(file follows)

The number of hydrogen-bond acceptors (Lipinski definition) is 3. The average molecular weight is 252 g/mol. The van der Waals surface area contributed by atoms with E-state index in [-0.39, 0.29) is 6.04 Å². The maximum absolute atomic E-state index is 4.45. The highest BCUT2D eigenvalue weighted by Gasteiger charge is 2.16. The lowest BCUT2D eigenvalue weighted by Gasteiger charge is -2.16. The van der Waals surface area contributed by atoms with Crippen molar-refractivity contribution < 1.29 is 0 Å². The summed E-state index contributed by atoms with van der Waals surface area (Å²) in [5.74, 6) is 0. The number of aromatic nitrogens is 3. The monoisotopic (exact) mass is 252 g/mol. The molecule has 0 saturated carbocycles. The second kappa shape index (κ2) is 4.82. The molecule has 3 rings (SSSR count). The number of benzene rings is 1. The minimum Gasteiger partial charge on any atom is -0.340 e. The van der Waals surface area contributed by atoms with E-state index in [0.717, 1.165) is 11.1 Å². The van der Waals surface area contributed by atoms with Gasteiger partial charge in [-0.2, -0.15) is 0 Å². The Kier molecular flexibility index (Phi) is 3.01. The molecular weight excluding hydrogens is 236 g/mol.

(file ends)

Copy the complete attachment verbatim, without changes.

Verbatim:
The number of hydrogen-bond acceptors (Lipinski definition) is 3. The average molecular weight is 252 g/mol. The van der Waals surface area contributed by atoms with E-state index in [-0.39, 0.29) is 6.04 Å². The maximum absolute atomic E-state index is 4.45. The highest BCUT2D eigenvalue weighted by Gasteiger charge is 2.16. The lowest BCUT2D eigenvalue weighted by Gasteiger charge is -2.16. The van der Waals surface area contributed by atoms with Crippen molar-refractivity contribution < 1.29 is 0 Å². The summed E-state index contributed by atoms with van der Waals surface area (Å²) in [5.74, 6) is 0. The number of aromatic nitrogens is 3. The monoisotopic (exact) mass is 252 g/mol. The molecule has 0 saturated carbocycles. The second kappa shape index (κ2) is 4.82. The molecule has 3 rings (SSSR count). The number of benzene rings is 1. The minimum Gasteiger partial charge on any atom is -0.340 e. The van der Waals surface area contributed by atoms with E-state index in [0.717, 1.165) is 11.1 Å². The van der Waals surface area contributed by atoms with Gasteiger partial charge in [-0.2, -0.15) is 0 Å². The Kier molecular flexibility index (Phi) is 3.01. The molecular weight excluding hydrogens is 236 g/mol.